Interceding for Sodom


Genesis 18

Abraham. Russian icon. 198 x 89 cm. Andrei Rub...

Abraham. Russian icon. 198 x 89 cm. Andrei Rublev Museum of Early Russian Art, Moscow, Russia. (Photo credit: Wikipedia)

23Then Abraham came near and said, “Will you indeed sweep away the righteous with the wicked? 24Suppose there are fifty righteous within the city; will you then sweep away the place and not forgive it for the fifty righteous who are in it? 25Far be it from you to do such a thing, to slay the righteous with the wicked, so that the righteous fare as the wicked! Far be that from you! Shall not the Judge of all the earth do what is just?”

So many are so willing to look upon the Old Testament as if it were filled with a vengeful God and warring people.  Yet here, when God approaches the cities of Sodom and Gomorrah, renowned for their abuse of the poor and vulnerable, Abraham dares to argue with God to spare them.  Jesus isn’t making it up from nowhere when he tells us to love our enemies.  He is not asking us to feel warm and fuzzy about them; he is asking us to act in their best interest, to treat them as we would members of our own household, to recognize that they are human beings whom God would gather with all into his grace and life, to argue with God for their protection and well-being.  Those who pray for God to wreak vengeance on the wicked are expressing understandable human emotions, just not the thoughts of God.

Jonah ran from his prophetic responsibility lest the hated Assyrians might repent and God forgive – but God chased him down and sent him back to his task.  And what Jonah feared came to pass; God spared Nineveh.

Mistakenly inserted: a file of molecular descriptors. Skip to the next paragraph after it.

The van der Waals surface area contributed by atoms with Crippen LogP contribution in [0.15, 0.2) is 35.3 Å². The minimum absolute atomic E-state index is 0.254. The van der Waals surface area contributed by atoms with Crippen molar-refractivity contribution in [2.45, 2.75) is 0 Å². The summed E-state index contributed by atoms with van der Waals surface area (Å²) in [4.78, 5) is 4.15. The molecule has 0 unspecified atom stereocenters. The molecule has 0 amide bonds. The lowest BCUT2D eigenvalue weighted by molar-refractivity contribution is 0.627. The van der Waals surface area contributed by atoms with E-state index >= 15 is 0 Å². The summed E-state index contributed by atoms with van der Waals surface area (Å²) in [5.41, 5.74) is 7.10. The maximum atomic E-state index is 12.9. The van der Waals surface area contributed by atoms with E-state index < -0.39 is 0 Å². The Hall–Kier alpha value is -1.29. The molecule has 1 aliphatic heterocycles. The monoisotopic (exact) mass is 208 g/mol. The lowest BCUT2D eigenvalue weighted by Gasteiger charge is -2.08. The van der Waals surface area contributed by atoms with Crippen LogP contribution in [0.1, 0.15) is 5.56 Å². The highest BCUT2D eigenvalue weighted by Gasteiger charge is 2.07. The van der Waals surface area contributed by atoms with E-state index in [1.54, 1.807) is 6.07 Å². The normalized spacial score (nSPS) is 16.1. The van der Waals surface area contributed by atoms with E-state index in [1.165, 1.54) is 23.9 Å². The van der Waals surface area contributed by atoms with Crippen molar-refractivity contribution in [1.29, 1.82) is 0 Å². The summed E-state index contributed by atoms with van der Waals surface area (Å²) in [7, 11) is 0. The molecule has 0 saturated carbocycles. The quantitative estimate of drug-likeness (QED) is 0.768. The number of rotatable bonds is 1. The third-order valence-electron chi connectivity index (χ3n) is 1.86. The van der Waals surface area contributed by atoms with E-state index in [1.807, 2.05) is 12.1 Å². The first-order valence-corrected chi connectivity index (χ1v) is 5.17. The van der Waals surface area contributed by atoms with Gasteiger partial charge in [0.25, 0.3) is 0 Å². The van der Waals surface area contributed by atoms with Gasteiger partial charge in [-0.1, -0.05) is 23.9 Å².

When Elisha brings the captured enemy army to the king, the king asks, “Shall I kill them, my father?  Shall I kill them?”  Elisha tells the king to feed them and he sets before them a banquet, bringing an end to the cycle of violence.

There is violence in the world and there are times to take up the sword to protect the weak and vulnerable, but the God of the scriptures is not a warrior god.  For the truth of this, one need only consider that there are times God sides with Israel’s enemies against his own people because they have forgotten justice and the care of the poor.

So Abraham prays.  He prays for the wicked cities.  He prays not that they will be shown the error of their ways and become like Abraham, but that God will spare them in the day of judgment.  He argues that the few good men and women there make the whole city worth saving.  He asks God to act in a manner consistent with God’s character.  “Shall not the Judge of all the earth do what is just?”

Abraham asks God to show faithfulness and mercy even as God has asked it of us.

“You have heard it said, ‘Love your neighbor and you’re your enemy.’  But I tell you: Love you enemies and pray for those who persecute you, that you may be sons [and daughters] of your Father in heaven.  He causes his sun to rise on the evil and the good, and send rain on the righteous and the unrighteous.” (Matthew 5:43-45)


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